Giants pull off a victory-by-committee

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In beating the Royals 11-4 in Saturday’s Game 4, the Giants tied a postseason record by getting hits from 11 different players and used six pitchers, the last five of which combined for 6 1/3 scoreless innings of relief.

The Giants had 16 hits in all, the most in a World Series game since the Red Sox collected 17 in pummeling the Rockies 13-1 in the 2007 World Series. They were the sixth team in postseason history to have 11 different players with hits, but the first to do so in a World Series since the Yankees in a 16-3 rout of the Pirates in 1960.

Three Giants — Matt Duffy, pitcher Yusmeiro Petit and Joaquin Arias — went 1-for-1 in the contest.

All of that offense allowed the Giants to overcome a rough outing from Ryan Vogelsong, who just couldn’t overcome a bunch of misfortune in the third. He ended up allowing four runs in 2 2/3 innings.

It was the 16th time in World Series history that a team had managed to win despite a starter going three or fewer innings and giving up at least four runs. It last happened with the Angels against the Giants in Game 2 of the 2002 World Series. Kevin Appier as tagged for five runs in two innings in that one, but Giants starter Russ Ortiz was even worse, giving up seven runs in 1 2/3 innings before being pulled. Appier was replaced by John Lackey in what ended up being an 11-10 win for the Angels.

The winner was Petit, who extended his postseason scoreless streak to 12 innings with three shutout innings in Game 4. He’s allowed a total of four hits in his three extended appearances. Petit is the first reliever ever with three outings of three or more scoreless innings in a single postseason. Bruce Kison (1971), Dick Drago (1975) and Sparky Lyle (1977) both had two apiece.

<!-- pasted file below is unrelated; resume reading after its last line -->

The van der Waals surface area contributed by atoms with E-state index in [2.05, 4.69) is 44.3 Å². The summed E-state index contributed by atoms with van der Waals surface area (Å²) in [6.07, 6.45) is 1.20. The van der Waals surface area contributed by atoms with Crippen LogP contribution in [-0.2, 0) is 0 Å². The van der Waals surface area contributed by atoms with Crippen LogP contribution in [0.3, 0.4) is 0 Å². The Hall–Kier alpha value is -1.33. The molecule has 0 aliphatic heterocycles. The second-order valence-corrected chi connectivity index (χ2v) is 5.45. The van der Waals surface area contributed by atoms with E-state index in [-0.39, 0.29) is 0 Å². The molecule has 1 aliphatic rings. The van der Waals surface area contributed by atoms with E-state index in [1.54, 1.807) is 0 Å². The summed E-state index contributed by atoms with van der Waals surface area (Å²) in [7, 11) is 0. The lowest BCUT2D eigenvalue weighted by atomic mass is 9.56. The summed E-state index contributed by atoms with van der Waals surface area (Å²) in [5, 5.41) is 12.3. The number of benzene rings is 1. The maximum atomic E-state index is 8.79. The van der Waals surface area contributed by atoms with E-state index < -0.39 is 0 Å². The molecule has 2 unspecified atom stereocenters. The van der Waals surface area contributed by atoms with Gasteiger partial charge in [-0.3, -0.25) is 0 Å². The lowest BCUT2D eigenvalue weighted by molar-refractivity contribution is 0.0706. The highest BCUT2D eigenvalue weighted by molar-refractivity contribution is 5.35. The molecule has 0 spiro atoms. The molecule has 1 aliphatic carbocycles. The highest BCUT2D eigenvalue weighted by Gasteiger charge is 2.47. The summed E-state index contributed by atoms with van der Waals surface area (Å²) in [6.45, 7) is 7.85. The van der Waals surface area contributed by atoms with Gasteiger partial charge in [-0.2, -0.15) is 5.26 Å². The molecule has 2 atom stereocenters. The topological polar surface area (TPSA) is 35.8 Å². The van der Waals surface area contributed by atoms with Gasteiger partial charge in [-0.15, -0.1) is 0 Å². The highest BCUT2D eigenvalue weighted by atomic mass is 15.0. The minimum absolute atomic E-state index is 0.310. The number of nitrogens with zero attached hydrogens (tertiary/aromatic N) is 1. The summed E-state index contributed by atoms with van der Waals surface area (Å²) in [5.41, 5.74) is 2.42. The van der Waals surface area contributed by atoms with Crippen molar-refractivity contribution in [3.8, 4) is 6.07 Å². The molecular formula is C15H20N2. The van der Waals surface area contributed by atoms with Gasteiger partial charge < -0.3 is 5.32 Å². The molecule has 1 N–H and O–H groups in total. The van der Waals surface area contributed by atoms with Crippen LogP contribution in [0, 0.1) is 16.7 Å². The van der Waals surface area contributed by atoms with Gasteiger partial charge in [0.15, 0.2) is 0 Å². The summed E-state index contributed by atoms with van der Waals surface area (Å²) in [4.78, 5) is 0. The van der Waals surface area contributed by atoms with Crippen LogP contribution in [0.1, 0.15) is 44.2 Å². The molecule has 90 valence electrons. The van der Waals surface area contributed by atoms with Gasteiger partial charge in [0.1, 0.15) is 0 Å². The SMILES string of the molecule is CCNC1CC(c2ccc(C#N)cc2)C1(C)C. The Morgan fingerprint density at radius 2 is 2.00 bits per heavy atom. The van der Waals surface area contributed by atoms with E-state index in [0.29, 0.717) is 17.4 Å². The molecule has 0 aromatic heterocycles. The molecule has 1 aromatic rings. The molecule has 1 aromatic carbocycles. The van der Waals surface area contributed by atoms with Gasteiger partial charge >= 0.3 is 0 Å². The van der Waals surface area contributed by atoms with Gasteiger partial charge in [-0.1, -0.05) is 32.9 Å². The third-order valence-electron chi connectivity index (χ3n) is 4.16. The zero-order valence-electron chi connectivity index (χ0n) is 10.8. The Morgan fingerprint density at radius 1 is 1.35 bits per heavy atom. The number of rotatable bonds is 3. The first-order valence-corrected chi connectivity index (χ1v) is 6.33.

Mets are interested in Rick Porcello

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Jon Heyman reports that the Mets are interested in free agent pitcher Rick Porcello and have been speaking to his agent.

Porcello is coming off a pretty dreadful 2019 season in which he went 14-12 with a 5.52 ERA in 32 starts. That ERA was the worst in the majors among qualified starters. He’s also pretty homer happy. But (a) he’s durable; and (b) a change of scenery and a move to a more pitcher-friendly division and park might do him some good, so it’s not like he’s a bad guy for the Mets to be looking at. He’s only going to be 31 next season and he’s just a year removed from a decent season.

There are far worse bounceback candidates.